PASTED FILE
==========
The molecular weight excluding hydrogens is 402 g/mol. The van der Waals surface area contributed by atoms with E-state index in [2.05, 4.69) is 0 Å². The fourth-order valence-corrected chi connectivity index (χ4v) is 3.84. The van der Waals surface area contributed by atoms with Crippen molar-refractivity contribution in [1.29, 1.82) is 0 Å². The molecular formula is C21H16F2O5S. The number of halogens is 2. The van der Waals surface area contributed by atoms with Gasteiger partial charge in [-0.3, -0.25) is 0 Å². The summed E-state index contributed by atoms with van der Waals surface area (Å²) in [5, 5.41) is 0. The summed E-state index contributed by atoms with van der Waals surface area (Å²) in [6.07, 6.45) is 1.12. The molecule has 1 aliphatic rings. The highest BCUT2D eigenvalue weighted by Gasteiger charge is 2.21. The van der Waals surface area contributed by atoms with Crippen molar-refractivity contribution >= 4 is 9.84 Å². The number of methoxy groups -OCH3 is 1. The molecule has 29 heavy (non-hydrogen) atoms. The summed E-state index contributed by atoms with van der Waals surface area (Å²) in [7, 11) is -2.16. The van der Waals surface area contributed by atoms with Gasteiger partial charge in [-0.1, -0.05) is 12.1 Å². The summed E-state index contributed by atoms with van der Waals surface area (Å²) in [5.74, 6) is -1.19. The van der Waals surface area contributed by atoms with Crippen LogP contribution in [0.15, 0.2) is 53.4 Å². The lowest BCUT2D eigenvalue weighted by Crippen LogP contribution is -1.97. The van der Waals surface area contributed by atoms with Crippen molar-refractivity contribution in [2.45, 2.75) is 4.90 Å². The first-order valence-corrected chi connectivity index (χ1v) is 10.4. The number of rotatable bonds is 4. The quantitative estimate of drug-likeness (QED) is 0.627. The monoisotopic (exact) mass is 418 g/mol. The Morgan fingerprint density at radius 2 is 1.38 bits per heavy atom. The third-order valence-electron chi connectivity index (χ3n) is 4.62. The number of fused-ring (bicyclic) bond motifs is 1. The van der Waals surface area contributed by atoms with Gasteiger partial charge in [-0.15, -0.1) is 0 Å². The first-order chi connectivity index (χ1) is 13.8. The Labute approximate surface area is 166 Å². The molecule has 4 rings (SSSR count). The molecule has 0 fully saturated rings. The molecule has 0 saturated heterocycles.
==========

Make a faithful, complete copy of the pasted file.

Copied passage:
The molecular weight excluding hydrogens is 402 g/mol. The van der Waals surface area contributed by atoms with E-state index in [2.05, 4.69) is 0 Å². The fourth-order valence-corrected chi connectivity index (χ4v) is 3.84. The van der Waals surface area contributed by atoms with Crippen molar-refractivity contribution in [1.29, 1.82) is 0 Å². The molecular formula is C21H16F2O5S. The number of halogens is 2. The van der Waals surface area contributed by atoms with Gasteiger partial charge in [-0.3, -0.25) is 0 Å². The summed E-state index contributed by atoms with van der Waals surface area (Å²) in [5, 5.41) is 0. The summed E-state index contributed by atoms with van der Waals surface area (Å²) in [6.07, 6.45) is 1.12. The molecule has 1 aliphatic rings. The highest BCUT2D eigenvalue weighted by Gasteiger charge is 2.21. The van der Waals surface area contributed by atoms with Crippen molar-refractivity contribution >= 4 is 9.84 Å². The number of methoxy groups -OCH3 is 1. The molecule has 29 heavy (non-hydrogen) atoms. The summed E-state index contributed by atoms with van der Waals surface area (Å²) in [7, 11) is -2.16. The van der Waals surface area contributed by atoms with Gasteiger partial charge in [-0.1, -0.05) is 12.1 Å². The summed E-state index contributed by atoms with van der Waals surface area (Å²) in [5.74, 6) is -1.19. The van der Waals surface area contributed by atoms with Crippen LogP contribution in [0.15, 0.2) is 53.4 Å². The lowest BCUT2D eigenvalue weighted by Crippen LogP contribution is -1.97. The van der Waals surface area contributed by atoms with Crippen molar-refractivity contribution in [2.45, 2.75) is 4.90 Å². The first-order valence-corrected chi connectivity index (χ1v) is 10.4. The number of rotatable bonds is 4. The quantitative estimate of drug-likeness (QED) is 0.627. The monoisotopic (exact) mass is 418 g/mol. The Morgan fingerprint density at radius 2 is 1.38 bits per heavy atom. The third-order valence-electron chi connectivity index (χ3n) is 4.62. The number of fused-ring (bicyclic) bond motifs is 1. The van der Waals surface area contributed by atoms with Gasteiger partial charge in [-0.15, -0.1) is 0 Å². The first-order chi connectivity index (χ1) is 13.8. The Labute approximate surface area is 166 Å². The molecule has 4 rings (SSSR count). The molecule has 0 fully saturated rings. The molecule has 0 saturated heterocycles.